[Sca-cooks] OT-OP-help for ideas, please
edoard at medievalcookery.com
Sun Sep 23 11:07:32 PDT 2007
On Sep 23, 2007, at 11:38 AM, chawkswrth at aol.com wrote:
> Good Morning!
> I come to all of you, seeking some help, please. Both my Mother and
> I are about at the end of our rope.
> My Grandfather (her Father) is 101. He is in poor health, weak,
> with very painful Arthritis. We are having a great deal of trouble
> finding things that he will eat.
> He is awaiting dentures, so he has no teeth. He wants 'mushy food'
> He complains that what we fix has no taste. He can only taste sweet
> things, which is not unusual. The sweet taste buds are the first to
> develope and the last to go.
> He may eat about 3-4 bites and then says he is full. No room for
> anything except pudding or jello.
> I need something easily eaten, tasty, and packed as full of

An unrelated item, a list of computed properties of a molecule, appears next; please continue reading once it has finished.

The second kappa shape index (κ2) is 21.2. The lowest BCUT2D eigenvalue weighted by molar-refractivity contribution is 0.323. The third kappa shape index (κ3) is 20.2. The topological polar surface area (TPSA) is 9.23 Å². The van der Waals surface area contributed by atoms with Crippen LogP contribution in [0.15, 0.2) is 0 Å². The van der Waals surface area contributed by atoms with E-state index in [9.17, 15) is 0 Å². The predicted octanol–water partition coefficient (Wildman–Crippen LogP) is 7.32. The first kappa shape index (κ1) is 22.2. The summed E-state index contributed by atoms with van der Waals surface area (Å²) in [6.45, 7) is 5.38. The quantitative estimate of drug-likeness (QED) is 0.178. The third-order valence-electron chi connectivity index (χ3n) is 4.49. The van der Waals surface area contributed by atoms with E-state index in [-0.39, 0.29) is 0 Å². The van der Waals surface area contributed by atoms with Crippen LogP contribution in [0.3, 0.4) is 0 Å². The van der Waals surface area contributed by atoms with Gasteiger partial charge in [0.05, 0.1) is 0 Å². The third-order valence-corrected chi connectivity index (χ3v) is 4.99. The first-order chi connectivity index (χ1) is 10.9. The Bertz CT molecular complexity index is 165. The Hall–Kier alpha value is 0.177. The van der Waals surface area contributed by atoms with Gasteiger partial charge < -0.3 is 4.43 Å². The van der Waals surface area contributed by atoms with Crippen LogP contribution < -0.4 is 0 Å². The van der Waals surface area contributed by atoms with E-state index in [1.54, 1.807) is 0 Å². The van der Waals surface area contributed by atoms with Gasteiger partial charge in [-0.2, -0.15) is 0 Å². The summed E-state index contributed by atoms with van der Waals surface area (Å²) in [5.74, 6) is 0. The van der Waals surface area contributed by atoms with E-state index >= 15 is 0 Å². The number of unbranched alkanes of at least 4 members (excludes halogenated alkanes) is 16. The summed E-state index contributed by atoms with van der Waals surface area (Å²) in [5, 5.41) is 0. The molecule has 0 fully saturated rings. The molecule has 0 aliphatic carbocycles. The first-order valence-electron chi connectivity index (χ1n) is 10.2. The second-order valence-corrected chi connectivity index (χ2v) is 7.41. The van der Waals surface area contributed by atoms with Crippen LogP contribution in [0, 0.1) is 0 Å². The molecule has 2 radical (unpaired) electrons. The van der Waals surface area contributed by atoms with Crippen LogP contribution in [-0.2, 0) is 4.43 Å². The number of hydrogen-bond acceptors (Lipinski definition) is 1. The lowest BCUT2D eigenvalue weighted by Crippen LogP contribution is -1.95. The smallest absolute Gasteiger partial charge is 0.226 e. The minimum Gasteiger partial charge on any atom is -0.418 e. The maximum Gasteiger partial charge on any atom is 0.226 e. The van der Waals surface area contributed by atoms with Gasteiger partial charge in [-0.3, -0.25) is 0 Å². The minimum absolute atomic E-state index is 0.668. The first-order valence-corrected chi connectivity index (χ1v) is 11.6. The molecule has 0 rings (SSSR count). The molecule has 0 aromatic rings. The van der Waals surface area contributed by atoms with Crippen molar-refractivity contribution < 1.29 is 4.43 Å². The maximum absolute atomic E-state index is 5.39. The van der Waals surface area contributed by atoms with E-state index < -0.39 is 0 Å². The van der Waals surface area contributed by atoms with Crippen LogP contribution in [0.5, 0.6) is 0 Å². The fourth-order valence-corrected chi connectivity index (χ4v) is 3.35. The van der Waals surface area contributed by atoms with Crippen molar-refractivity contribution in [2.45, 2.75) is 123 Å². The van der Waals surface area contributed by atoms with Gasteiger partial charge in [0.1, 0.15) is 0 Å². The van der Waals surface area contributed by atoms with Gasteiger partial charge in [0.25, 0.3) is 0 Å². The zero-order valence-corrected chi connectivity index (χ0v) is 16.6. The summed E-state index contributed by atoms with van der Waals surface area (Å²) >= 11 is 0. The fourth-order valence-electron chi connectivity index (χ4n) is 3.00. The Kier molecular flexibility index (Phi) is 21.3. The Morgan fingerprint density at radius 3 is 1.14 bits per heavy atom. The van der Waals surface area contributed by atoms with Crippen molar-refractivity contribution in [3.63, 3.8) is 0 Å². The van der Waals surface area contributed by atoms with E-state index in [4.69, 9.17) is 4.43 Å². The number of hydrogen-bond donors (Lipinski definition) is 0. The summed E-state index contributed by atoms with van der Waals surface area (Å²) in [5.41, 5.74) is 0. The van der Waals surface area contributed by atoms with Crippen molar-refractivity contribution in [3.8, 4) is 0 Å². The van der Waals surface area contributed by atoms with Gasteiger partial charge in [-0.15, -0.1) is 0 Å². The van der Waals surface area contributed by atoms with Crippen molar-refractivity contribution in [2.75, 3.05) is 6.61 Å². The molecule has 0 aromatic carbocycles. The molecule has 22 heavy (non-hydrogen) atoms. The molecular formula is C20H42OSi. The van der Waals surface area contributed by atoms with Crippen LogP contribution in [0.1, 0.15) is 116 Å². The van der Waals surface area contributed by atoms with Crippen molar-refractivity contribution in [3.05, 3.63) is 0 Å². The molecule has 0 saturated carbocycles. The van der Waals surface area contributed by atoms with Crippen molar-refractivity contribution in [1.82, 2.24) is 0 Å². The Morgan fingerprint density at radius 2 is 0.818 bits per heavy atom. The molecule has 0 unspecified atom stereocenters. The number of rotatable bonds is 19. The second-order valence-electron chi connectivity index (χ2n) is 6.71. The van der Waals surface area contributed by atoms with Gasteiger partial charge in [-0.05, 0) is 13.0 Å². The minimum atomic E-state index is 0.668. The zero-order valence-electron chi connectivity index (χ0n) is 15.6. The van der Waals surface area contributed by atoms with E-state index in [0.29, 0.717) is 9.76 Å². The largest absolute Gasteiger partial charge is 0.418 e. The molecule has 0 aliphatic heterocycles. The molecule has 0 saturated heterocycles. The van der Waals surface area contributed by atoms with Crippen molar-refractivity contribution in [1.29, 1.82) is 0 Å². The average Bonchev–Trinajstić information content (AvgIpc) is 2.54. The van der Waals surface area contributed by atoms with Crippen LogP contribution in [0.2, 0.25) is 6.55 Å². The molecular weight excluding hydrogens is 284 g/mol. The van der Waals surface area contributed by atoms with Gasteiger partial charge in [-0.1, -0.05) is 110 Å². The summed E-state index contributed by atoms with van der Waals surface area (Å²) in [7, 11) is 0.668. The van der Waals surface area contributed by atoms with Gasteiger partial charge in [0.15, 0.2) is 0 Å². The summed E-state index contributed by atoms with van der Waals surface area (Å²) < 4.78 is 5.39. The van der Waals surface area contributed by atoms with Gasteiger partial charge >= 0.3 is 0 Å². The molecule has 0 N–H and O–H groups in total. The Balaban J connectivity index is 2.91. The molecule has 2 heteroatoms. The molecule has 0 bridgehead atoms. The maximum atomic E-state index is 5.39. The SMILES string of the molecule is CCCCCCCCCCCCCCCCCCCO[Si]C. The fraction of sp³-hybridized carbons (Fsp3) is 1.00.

> nutrition as possible. I have started him on Boost Milk shakes,
> but, man cannot live by milkshakes alone....
One of the things I've seen repeated in medieval cookbooks may
actually be applicable here. Quince is sometimes described in
recipes as being able to strengthen the stomach and improve the
appetite. Fruit preserves in general might be good (quince preserves
if you can find them - email me off list about this) - on toast or
waffles or whatnot. They're sweet, and still have a hint of
nutritional value in there somewhere.
Similarly, finely chopped apples boiled in almond milk, with sugar
and a little spice might be good. It's a nice and inoffensive sweet
Lastly, when I was young my grandmother would give me milktoast when
I was sick - essentially torn up cinnamon toast in a bowl with warm
milk poured on it. Surprisingly enough, I've also seen medieval
texts that suggest giving milktoast to the sick. Some things never
265. Take brede of paynemayn, an caste on a potte, an than choppe
hem, an caste salt ther-on, an let hem reste a forlongwey or to, and
serue it forth in a dysshe, as men seruyth furmenty wyth venyson.
[The Boke of Swyllyng]
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